Clearly, Mrs. N., though she had reached her late fifties or sixties, had not let the reality of death sink into her being enough to ask the question: "What is most important to me?" until she was told that her life was probably going to be over very soon. But when reality came, she did take that opportunity to make a momentous change—almost a transformation of her way of being. Like the pattern Bertrand Russell described, she opened up her narrow, rushing self, giving up control, to experience and to share more of life around her—to give and to take more than she had been able to do before.
Now, what Russell pictures, of course, is something that is possible for the fortunate among us: those who live long enough to grow into a maturity that allows us to let go, and whose experience of life allows us to mature in that way. I do not think that what he says applies to those who have had early experiences of traumatic loss—such as the death of a parent or a sibling in our early childhood years, or the death of a close and loved peer when we are adolescents or young adults. Such experiences change our relation with death in radical ways: if adults around us handle the loss openly and honestly, they may help us become, out of sorrow and healthy grieving, more caring, more open, more sensitive, and more ready when we encounter the realities of death later. If the adults cannot handle the situation themselves, if communication is shut off, if the wound is closed over rather than healed, then death and all it implies of pain and loss will become even more taboo than it is in society at large.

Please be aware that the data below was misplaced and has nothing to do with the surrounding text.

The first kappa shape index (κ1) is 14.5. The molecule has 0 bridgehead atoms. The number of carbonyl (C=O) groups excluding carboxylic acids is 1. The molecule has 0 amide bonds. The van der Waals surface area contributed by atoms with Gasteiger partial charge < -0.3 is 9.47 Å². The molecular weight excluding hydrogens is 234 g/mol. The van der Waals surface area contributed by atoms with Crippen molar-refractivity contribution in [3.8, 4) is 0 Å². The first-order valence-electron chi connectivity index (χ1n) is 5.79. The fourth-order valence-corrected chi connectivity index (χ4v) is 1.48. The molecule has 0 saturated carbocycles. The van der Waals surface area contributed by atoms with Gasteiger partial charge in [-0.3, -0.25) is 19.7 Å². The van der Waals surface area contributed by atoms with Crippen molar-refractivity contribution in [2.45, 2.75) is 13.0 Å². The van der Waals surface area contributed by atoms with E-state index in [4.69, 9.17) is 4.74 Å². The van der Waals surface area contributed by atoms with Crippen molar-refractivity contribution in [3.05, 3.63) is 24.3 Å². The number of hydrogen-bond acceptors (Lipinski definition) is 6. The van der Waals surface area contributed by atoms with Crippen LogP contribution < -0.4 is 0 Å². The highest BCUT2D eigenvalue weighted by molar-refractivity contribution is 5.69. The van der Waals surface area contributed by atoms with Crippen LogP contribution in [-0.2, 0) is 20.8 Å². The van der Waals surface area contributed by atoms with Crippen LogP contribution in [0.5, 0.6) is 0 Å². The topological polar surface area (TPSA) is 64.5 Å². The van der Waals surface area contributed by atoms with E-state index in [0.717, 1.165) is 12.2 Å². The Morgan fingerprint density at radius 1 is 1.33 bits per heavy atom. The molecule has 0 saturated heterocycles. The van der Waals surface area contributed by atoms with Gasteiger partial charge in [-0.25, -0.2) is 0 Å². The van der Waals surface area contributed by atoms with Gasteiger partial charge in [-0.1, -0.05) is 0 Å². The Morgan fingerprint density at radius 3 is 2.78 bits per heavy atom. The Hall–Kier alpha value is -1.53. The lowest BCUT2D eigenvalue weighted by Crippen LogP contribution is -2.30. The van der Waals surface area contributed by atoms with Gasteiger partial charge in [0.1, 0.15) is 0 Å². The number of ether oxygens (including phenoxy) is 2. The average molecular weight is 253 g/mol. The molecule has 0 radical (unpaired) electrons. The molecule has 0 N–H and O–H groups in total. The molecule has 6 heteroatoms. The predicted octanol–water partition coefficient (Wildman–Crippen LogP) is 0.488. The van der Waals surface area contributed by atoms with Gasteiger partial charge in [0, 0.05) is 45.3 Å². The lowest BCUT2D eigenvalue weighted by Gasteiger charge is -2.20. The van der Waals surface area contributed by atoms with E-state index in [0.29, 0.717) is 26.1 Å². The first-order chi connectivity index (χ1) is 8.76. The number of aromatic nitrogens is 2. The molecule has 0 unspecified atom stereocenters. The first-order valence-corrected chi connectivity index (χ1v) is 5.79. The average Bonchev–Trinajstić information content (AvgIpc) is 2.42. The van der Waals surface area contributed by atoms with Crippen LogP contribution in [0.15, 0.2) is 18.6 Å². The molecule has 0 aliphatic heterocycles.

Indeed, it has become a cliche in recent years to point out how the subject and the reality of death have become increasingly remote to us in this century. Unlike people in earlier ages, we have done everything we can to shut memento mori, or, reminders of death, out of our lives. No graveyard paintings in the parlor, no skulls around the house, no soul-wrenching songs about cemeteries. Dying occurs often enough in hospitals, away from home, bodies unseen except by one or two of the closest family members. No stopping for the passage of a funeral procession—a custom that is still practiced in parts of Canada (drivers here are much more likely to try to cut in right before the hearse, and sit there cursing the waste of time if they don’t succeed). We are healthier and more long-lived than ever, but we worry more and more about our health. There is a general turning away from the very fact, the very existence of death—which is, as we know, the one fact that, having been born, we can count on. And yet, like Mrs. N., we rush on, minding our busy-ness, accumulating stuff we can’t take with us, isolating ourselves from reality and from one another, and then, perhaps, discovering too late that, given the fact of death, we would like to have lived otherwise.